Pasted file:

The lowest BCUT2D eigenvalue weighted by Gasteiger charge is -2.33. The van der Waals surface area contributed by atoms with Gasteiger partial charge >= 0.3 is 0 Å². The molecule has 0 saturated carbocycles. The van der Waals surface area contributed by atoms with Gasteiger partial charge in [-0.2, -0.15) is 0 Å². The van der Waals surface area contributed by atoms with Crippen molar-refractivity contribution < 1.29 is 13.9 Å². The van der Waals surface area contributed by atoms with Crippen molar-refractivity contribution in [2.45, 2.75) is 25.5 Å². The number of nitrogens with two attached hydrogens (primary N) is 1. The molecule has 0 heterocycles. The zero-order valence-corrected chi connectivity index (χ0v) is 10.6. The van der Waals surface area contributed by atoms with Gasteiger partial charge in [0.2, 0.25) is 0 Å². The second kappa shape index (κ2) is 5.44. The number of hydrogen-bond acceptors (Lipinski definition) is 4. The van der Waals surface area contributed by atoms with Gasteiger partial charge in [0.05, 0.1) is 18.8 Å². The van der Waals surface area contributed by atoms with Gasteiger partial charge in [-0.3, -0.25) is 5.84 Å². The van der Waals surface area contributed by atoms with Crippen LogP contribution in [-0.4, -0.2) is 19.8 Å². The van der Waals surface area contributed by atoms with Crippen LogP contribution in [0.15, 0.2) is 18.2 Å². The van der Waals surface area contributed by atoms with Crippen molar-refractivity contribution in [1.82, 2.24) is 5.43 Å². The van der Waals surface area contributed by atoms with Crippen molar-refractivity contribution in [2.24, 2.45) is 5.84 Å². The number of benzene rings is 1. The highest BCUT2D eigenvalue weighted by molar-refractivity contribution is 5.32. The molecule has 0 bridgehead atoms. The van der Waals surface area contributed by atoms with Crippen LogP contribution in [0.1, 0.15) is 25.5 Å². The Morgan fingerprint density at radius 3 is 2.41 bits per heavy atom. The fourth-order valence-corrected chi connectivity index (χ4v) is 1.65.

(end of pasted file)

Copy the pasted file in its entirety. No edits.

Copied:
The lowest BCUT2D eigenvalue weighted by Gasteiger charge is -2.33. The van der Waals surface area contributed by atoms with Gasteiger partial charge >= 0.3 is 0 Å². The molecule has 0 saturated carbocycles. The van der Waals surface area contributed by atoms with Gasteiger partial charge in [-0.2, -0.15) is 0 Å². The van der Waals surface area contributed by atoms with Crippen molar-refractivity contribution < 1.29 is 13.9 Å². The van der Waals surface area contributed by atoms with Crippen molar-refractivity contribution in [2.45, 2.75) is 25.5 Å². The number of nitrogens with two attached hydrogens (primary N) is 1. The molecule has 0 heterocycles. The zero-order valence-corrected chi connectivity index (χ0v) is 10.6. The van der Waals surface area contributed by atoms with Gasteiger partial charge in [0.2, 0.25) is 0 Å². The second kappa shape index (κ2) is 5.44. The number of hydrogen-bond acceptors (Lipinski definition) is 4. The van der Waals surface area contributed by atoms with Gasteiger partial charge in [0.05, 0.1) is 18.8 Å². The van der Waals surface area contributed by atoms with Gasteiger partial charge in [-0.3, -0.25) is 5.84 Å². The van der Waals surface area contributed by atoms with Crippen LogP contribution in [-0.4, -0.2) is 19.8 Å². The van der Waals surface area contributed by atoms with Crippen LogP contribution in [0.15, 0.2) is 18.2 Å². The van der Waals surface area contributed by atoms with Crippen molar-refractivity contribution in [1.82, 2.24) is 5.43 Å². The van der Waals surface area contributed by atoms with Crippen molar-refractivity contribution in [2.24, 2.45) is 5.84 Å². The number of benzene rings is 1. The highest BCUT2D eigenvalue weighted by molar-refractivity contribution is 5.32. The molecule has 0 bridgehead atoms. The van der Waals surface area contributed by atoms with Crippen LogP contribution in [0.1, 0.15) is 25.5 Å². The Morgan fingerprint density at radius 3 is 2.41 bits per heavy atom. The fourth-order valence-corrected chi connectivity index (χ4v) is 1.65.